Are you on LinkedIn but don’t know what to do? Here’s a great new webinar from my friend, Beth Caldwell, networking guru.
“If you have created a profile on Linked In, but don’t know what to do with it, or how to maximize your connections, you will want to attend this practical and informative webinar on Tuesday, June 29th from 11am to 12:30pm on your own computer. This webinar will be recorded, so you can watch it over and over again! All registrants will receive a link to download the Webinar, so register, even if you are not able to attend live.
Learn the following:
• How to complete your profile to 100%
• How to use Linked In to get higher Google Rankings
• How to setup your own Linked In Group
• How to Ask/Answer Questions that will bring you business
• How and Why to setup polls
• How to use Linked In to attract visitors to your website
Learn at your desk!
Presenter: Beth Caldwell, author and publicity expert
Cost to attend: Pittsburgh Professional Women Members $25 Non Members $35
Contact Beth Caldwell for more information 412.202.6983
Yesterday I spent time at the nursing home. A place most people actively avoid. But it was surprisingly honest, real, and showed me what and how good HUMOR is born.
A nursing home is like a frat house. That’s what my friend, comedian JD Sidley says. Think of it. Both live together in dorms, both have drugs, and both groups play loud music.
My grandma and I went to the activity room to play Uno. Another resident and her son were playing cards there, too. The son commented, “Oh! There’s someone else who likes to play cards. She (mother) is always looking for people to play cards with!” I said, “Yeah, these two should play!”
In the hallway, another resident’s husband gaave my grandma a poem. My mom had wanted a copy of it. The man’s wife had just had a stroke. My grandma reassured him, saying, “When my husband had a stroke, it took a while for him to come back. At least a month! But then he lived for 20 years after that.”
The man talked about how we would probably be able to see the fireworks on the 4th of July from my grandma’s window in her room. He introduced us to his friend from the campground. He’s from Ligonier. Came the whole way here just to visit the man’s wife.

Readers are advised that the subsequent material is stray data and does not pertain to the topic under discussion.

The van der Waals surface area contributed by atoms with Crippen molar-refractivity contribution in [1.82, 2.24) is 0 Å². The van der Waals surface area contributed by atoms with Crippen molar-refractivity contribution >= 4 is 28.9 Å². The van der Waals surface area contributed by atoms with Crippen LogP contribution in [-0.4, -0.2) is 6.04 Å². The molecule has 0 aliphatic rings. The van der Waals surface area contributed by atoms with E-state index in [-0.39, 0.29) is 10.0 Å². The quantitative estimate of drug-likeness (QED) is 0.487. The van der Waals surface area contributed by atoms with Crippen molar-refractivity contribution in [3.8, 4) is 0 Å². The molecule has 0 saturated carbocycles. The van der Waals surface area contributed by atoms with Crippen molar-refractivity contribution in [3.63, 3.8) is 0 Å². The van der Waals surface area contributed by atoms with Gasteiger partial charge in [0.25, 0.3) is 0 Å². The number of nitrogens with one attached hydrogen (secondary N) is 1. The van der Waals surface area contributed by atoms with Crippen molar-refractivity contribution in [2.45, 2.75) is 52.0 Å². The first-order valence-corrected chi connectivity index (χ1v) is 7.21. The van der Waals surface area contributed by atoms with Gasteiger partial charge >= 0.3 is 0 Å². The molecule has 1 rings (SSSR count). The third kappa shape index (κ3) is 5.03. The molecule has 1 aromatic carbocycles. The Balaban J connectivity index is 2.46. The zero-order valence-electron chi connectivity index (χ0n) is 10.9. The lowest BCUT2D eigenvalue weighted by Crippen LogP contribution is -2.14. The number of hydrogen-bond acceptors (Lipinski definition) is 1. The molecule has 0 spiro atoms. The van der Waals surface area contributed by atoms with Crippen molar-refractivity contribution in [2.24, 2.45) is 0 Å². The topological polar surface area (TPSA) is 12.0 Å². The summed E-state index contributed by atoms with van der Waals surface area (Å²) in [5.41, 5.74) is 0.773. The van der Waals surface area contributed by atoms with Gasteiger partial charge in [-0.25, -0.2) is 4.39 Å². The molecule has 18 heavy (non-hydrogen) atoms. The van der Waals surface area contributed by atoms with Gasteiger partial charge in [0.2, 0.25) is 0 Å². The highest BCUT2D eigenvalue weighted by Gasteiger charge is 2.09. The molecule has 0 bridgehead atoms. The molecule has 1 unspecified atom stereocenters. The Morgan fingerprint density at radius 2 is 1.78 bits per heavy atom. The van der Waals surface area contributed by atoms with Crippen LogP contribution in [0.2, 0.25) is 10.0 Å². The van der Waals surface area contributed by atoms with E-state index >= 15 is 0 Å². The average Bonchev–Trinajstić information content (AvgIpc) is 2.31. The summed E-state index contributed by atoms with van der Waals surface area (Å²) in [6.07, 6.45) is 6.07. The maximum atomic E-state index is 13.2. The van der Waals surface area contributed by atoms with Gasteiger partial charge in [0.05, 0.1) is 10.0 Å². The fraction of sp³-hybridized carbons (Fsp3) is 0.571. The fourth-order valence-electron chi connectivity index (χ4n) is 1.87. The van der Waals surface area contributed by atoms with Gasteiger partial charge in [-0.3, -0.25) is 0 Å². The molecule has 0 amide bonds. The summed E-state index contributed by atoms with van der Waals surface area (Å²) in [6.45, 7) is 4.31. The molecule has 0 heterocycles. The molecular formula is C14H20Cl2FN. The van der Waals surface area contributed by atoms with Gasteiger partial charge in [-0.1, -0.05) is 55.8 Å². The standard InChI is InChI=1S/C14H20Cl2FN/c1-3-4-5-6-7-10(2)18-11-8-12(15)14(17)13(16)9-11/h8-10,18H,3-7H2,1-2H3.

Not only did I have to take some things to my grandma, but I also visited my friend’s dad. He has been hospitalized for over 9 months with serious stuff. His wife has spent every day by his side. She told me yesterday, “I just LIVE to come here to see him every day.”
That hit me hard. Especially as I am relentlessly devising a “purpose”, some was to use my “degree” and be “useful” in this world. Who has time to do otherwise? And does this world even value those who don’t do the same?
While most people feel uncomfortable visiting nursing homes, I felt strangely relaxed. I felt a connectedness that I hadn’t felt in a long time. It was as though everyone had the sense, “we’re in this together.”
I love winter because it too gives me this “in this together” kind of feeling. The midst of dire circumstances is a gift, IF we look at it that way. That’s because these seemingly negative experiences do 5 timportant things for us:
1. They teach us what’s important. Maybe someone’s “purpose” in life has nothing to do with a salary.
2. They connect us to others–we’re all in this together. Even the ones who have the snowmobiles
3. They show us our humanity–both the pleasant and the crappy parts.
4. They break the barriers to our real-ness. My friend’s mom didn’t care what I was wearing or if I needed a haircut. Sometimes all we need to do is just show up.
5. They take us to life’s most fun and enjoyable parts. Because we’re not spending energy on avoidance, and because we are open to all experiences and ready for anything.
May we all get snowed in—even in the dead of summer.
Right now I’m researching yoga mudras so I can teach them to my 98-year-old Grandma. She’s taking therapy to regain her strength after recently being sick. As I read the descriptions of the mudras, I was fascinated.
They are designed to join together the energy areas of the body. At first glance, this stuff seems flaked out. That’s what I thought about acupuncture, too. Until I tried it for myself.
I thought: Why do we label certain things as “good” or “bad”, “acceptable” or “taboo?” when we do that, we lose out on a lot of helpful and useful information.
The more I read the descriptions of the mudras, it hit me. Isn’t this joining of energies something like the closed-chain and open-chain exercises of physical therapy and exercise science? And isn’t the energy coursing throughout the body (prana, chi, or whatever you want to call it) what we “Westerners” call the endocrine system, the nervous system, and other things?
When we close-off our perceptions and opinions, we also close the humor nature that fosters creativity.